When discussing employee engagement, most researchers reference Gallup’s three levels of engagement – disengaged, not engaged, and engaged (for more information, https://www.gallup.com/topic/employee_engagement.aspx). Disengaged employees are not connected to the work or organization. They may have a pessimistic attitude and high absenteeism. The work also may not be done in a timely manner or not at all. Not Engaged employees do the minimum work required of them. The work that they are required to do gets done but nothing more, and they may have a lackluster attitude toward the organization and work. Engaged employees ‘go above and beyond’ what is required of them. They show initiative and are enthusiastic about the work. They have affinity for and are loyal to the organization. Most strategies of employee engagement focus on moving the ‘not engaged’ employees to the ‘engaged’ category.
Relationship of Employee Engagement and Community Engagement
Strategies of employee engagement are being refined and several exists. Young Lee, Rocco, and Shuck (2020) examined several studies and developed a taxonomy of resources for employee engagement. They state that employees and employers are in constant negotiation about resources. “Employees strive to obtain, retain, and protect resources as a means of increasing their well-being and preventing future loss” (p. 13-14). The resources, and their sub-categories in parentheses, are:
- Organizational resources (organizational climate and culture, reward and recognition, learning and development opportunities, policies and services, and leadership)
- Social resources (supervisor and colleague support, and team support; network outside of work)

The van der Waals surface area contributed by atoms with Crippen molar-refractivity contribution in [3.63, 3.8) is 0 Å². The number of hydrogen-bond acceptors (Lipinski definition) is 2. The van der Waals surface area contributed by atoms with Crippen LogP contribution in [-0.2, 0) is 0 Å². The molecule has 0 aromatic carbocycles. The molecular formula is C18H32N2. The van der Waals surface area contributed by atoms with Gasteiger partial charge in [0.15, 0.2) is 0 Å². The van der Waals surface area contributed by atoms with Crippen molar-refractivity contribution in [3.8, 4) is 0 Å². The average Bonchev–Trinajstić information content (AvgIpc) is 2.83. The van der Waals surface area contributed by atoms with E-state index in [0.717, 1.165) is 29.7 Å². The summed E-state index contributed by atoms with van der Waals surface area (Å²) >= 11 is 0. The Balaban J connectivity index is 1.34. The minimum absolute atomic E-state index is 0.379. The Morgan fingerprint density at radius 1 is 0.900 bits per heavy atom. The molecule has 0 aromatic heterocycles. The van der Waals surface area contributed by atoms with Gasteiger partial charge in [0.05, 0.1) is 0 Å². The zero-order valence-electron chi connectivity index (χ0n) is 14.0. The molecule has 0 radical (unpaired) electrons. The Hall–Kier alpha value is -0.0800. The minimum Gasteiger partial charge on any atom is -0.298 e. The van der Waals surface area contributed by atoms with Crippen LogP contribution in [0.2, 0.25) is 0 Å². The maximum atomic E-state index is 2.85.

- Job resources (skill variety, task identity, task significance, autonomy, and feedback)
- Home resources (home support; work-home balance)
- Personal resources (cognitive, psychological, physical, and career (adaptability; personal goals))
For this blog I will focus on a few of the employee engagement resources that can support community engagement.
The Organization Resource focuses on the resources the organization can directly provide to the employee. Ideally, the organization would have a climate and culture that is supportive of community engagement. If it does not, it is a long, slow process to change it. However, learning and development opportunities can contribute to that change. Learning and development is about providing employees opportunities to grow as individuals and as employees by increasing their knowledge base and skill sets. By training all employees in community engagement, they have a stronger understanding of not only what community engagement is but how to implement it throughout the organization. The more employees understand and appreciate community engagement, it will become part of the culture of the organization. Organizational leadership is important to this process because the leaders of an organization should encourage all employees to participate in community engagement. Furthermore, it is the leadership of an organization that communicates how community engagement connects to the organization’s mission, values, and goals.
The network outside of work (social resource) is especially important to community engagement. Who employees know outside of their work environment can be the connection to community organizations and the establishment of community partners. The more diverse employees are within an organization, the more diverse the networks outside of work will be. However, supervisors and colleagues should support employees non-work networks and encourage those connections in support of community engagement.